Sunday, February 5, 2012
Religious reformation: 16th century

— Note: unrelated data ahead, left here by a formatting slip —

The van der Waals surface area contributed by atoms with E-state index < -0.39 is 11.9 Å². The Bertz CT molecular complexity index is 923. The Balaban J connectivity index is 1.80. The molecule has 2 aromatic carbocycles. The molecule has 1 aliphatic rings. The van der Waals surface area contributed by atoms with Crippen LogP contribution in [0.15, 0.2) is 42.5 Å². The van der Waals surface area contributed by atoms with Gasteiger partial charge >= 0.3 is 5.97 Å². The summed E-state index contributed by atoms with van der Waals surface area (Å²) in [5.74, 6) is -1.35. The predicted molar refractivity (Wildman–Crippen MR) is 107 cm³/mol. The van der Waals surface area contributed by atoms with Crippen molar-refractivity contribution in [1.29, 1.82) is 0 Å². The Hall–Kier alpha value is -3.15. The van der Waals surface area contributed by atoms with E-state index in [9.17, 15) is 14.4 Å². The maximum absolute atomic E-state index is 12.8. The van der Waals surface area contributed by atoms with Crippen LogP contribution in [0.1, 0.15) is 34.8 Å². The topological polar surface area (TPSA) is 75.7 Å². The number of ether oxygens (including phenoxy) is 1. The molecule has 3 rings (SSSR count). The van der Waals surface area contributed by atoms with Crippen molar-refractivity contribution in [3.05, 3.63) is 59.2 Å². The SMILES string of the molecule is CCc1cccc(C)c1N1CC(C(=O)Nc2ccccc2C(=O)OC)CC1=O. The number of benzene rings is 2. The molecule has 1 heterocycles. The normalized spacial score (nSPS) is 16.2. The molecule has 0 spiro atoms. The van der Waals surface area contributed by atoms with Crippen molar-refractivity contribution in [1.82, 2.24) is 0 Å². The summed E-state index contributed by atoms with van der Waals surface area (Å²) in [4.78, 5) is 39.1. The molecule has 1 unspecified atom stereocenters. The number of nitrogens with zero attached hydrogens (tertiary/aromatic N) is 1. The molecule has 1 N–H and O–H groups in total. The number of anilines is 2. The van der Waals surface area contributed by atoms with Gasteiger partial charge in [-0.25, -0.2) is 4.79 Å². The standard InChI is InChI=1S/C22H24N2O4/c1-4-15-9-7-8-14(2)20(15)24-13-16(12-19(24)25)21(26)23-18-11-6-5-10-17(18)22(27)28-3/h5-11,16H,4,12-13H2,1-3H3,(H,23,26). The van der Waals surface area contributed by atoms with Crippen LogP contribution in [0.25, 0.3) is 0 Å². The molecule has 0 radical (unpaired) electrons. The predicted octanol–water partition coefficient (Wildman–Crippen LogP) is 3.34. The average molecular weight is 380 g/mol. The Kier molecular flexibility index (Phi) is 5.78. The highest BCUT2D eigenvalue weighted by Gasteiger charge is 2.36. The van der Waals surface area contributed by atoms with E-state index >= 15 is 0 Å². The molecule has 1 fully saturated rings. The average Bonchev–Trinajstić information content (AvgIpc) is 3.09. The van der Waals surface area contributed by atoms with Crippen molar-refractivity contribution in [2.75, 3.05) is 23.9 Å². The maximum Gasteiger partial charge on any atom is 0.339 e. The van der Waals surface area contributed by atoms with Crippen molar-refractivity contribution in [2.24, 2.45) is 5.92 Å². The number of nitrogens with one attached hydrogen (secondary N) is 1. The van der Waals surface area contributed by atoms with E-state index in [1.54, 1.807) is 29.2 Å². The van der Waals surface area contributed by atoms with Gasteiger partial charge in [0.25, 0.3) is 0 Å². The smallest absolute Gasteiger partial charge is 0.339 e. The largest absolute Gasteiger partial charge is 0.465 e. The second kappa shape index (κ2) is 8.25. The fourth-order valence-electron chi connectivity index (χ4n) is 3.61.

I thought I would quickly post the information I collected from various websites about the religious reformation. It was the segment I presented on for our group's presentation this past week. CAUSES OF RELIGIOUS REFORMATION The Protestant Reformation had been building within the Catholic Church for 200 years. At the forefront was the discrepancy between a Church tasked with a spiritual mission of salvation and a Church of money, power, and influence. By the fifteenth century, the papacy had become unable to respond effectively to people's increased concerns about their salvation. Meanwhile, demand for reform in the church was spurred by the search for freedom of private religious expression, the print revolution, and northern humanist interest in the Bible and early Christianity. In response to the decline of papal moral authority, many lay Christians were drawn to new forms of worship, such as the Modern Devotion, which emphasized individual prayer and introspection. The Modern Devotion spread quickly due to the invention of the moveable type printing press, which made books affordable. Humanists, writers devoted to rediscovering the lost knowledge of the ancients, began to examine the sources of Christianity, not to criticize Christianity or the Church, but to improve the moral behavior of all Christians. These "Christian Humanists" were nonetheless often shaken by the discrepancy between what they read in the Bible and what they observed in the Church of their own time, even as they popularized the idea that biblical understanding could purify faith and combat corruption. MARTIN LUTHER’S CONTRIBUTION Martin Luther, a student of law, suffered a throw from a horse that shocked him into abandoning his professional career. Donning the garb of the monk, Luther pledged obedience to the Augustinian Order, where he continued his education, this time in theology, and went to Wittenberg to teach at the town's university. While there, Luther spent much time wrestling with the Church's dogma on penance, finally concluding that salvation came purely from God's grace, a gift unmerited. In other words, humans were incapable of performing good works alone...they needed the intercession of God. Therefore, the performance of good works was an outward proof of an individual's receipt of God's grace and salvation. Striving to finance the construction of the new St. Peter's Basilica in Rome, Pope Leo X issued a special new indulgence to raise funds. An indulgence was a unique penance whereby a sinner could remove years of suffering in Purgatory from his soul by performing a good work (donating cash) here on earth. Leo's indulgence was audacious as it promises a one-time-only exemption from all previous sins for the payee (or departed relative). Some of Luther's students asked his advice on the indulgence, and in response he prepared in Latin ninety-five theses-arguments against the practice of indulgences that he was willing to debate in open forum. Luther had a few copies made and, according to Lutheran tradition, posted one on the doors of the Wittenberg Cathedral. There is no evidence that he actually posted the theses though this was the standard practice for debates at the time. According to the story, no one showed up to debate Luther, but he had drawn the attention of Rome and began to gather followers. His central argument: salvation could not be bought and sold. WHAT IS PROTESTANTISM? The Diversity of Protestantism The term "Protestant" eventually came to mean all western European Christians who refused to accept the authority of the pope. The Reformation in Switzerland Independent of the Holy Roman Emperor, local authorities in Switzerland were free to opt for religious reform without imperial opposition. The majority of the Swiss were peasants unable to farm the mountainous region. Their main supplement was working as professional soldiers of fortune, often for the pope. Zwingli's Zurich Ulrich Zwingli had served as chaplain with a detachment of Swiss mercenaries serving the pope. In 1520, Zurich was named the People's Priest of Zurich, a position from which he began to criticize his superior bishop for recruiting young Swiss men to die in the pope's armies. Undaunted by warnings from Rome, Zwingli called for general reformation of the Church, advocating the abolition of the roman Catholic mass, the marriage of priests, and the closing of monasteries. He emphasized the reading of the Scripture during services rather than the ritual of the Church and removed all painting and statues from the churches under his jurisdiction, calling them a distraction from God. Two features distinguish Zwinglian Reform from Lutheran Reform: one was Zwingli's desire to involve reformed ministers in governmental/secular decisions; the other was Zwingli's understanding of the nature of the Eucharist and the representation of bread as a symbol and not the physical body of Christ. Calvin's Geneva The generation following Luther and Zwingli saw the Reformation moving to the Swiss city of Geneva under the leadership of John Calvin. Calvinism eventually became the dominant form of Protestantism in France, the Netherlands, Scotland, and New England. Calvin's theology built upon that of Luther and Zwingli to their logical conclusions: the salvation of any individual by the grace of God would be logically predetermined or "predestined." Only the Elect could make sense of, and follow, the will of God. □□□The Reformation in Britain In the sixteenth century, the nation we know today as Britain was a loose collection of Wales, England, and Ireland. Scotland remained its own separate kingdom. The Tudor kings of England imposed the Reformation as policy, but were unable to influence the cultures of Ireland, which remained Catholic. Scotland wholeheartedly accepted the Reformation despite having a Catholic monarch. The Tudors and the English Reformation In 1527 King Henry VIII of England clashed with the Church of Rome. Henry wanted his marriage annulled in order to marry again and produce a son, but as Henry's first marriage had been granted a papal dispensation, to annul it would be to admit the papacy had made a mistake, so Pope Clement VII refused the requested annulment. The subsequent departure of England from the Catholic Church, while hardly a royal whim, was largely the work of the crown and a few top agents. Henry's Reformation could be called Catholicism without the pope, as Henry had virtually no interest in changing doctrine, but did seize personal control of the English church, and went on to close the monasteries and redistribute the monastic lands. The English Reformation was more about consolidating the power of the Tudor dynasty than any religious reform. As such, the official religion of England changed with each succeeding ruler of the Tudor house. Between 1559 and 1563, Elizabeth I (Henry's daughter, who succeeded Edward and Mary) issued her own set of moderately Protestant laws which established the Church of England (known as Episcopalian in the United States). Scotland: The Citadel of Calvinism Scotland, an independent kingdom at the time, embraced Calvinism with open arms with encouragement from England's Elizabeth. John Knox created the official liturgy for the Scottish church in 1564. The most significant difference from the Anglican Church was the Scottish Presbyterian system of organization, which did away with the episcopal bishops and placed decisions in the hands of pastors and church elders. □□□The Radical Reformation Magisterial reformers in Germany, Switzerland, England, and Scotland lived somewhat peacefully with official sanctions, usually at the cost of some compromise. Among their numbers were usually radical members who wanted the reforms of religion put in place faster. The number of radicals was low in comparison to all Protestants, but their significance was felt by local authorities continuously answering their arguments. Radicals can be divided into three categories: Anabaptists, Spiritualists, and Unitarians. Anabaptists: The Holy Community Anabaptism means "to rebaptize," and was a central doctrine to this group of radicals. Anabaptists saw the Bible as a living document for the operation of society as well as the church. They rejected infant baptism, believing only an informed adult could make a choice of accepting salvation. As a result, Anabaptist congregations contained only members that had made a conscientious choice to join the sect. They rejected private property and called for communal wealth within the highly disciplined "holy communities" in which they lived. Attempting to reorganize society along biblical lines drew a violent reaction from other Protestants, and the Anabaptists were forced underground to avoid prosecution. The Amish and the Mennonites are their surviving descendant sects. Spiritualists: The Holy Individual Personal introspection was the capstone of this Radical Reformation sect, which held that personal salvation came only as the result of divine intervention during intense prayer and meditation. The resulting spiritual illumination was referred to as "the inner Word." Spiritualists pursued a physical demeanor devoid of stress and cravings, a "castle of peace." Unitarians: A Rationalist Approach Christian theology is built upon the supposition that Jesus Christ was in fact God made into human flesh. The idea of the Trinity, the three identities of God, made this deification of Jesus possible for Christians. Unitarians and other smaller sects held that Jesus was a divinely inspired man but no god unto himself. Unitarians thought the Trinity went against common sense and had no biblical basis. Unitarians were viewed with hostility by other Protestants but were unwilling to compromise their beliefs. Conclusion: Competing Understandings The Reformation divided the West into two religious camps: Protestant and Catholic. The unity of religion that had been achieved through centuries of Church effort was obliterated within a generation, changing forever the nature of the relationship between clergy and laity.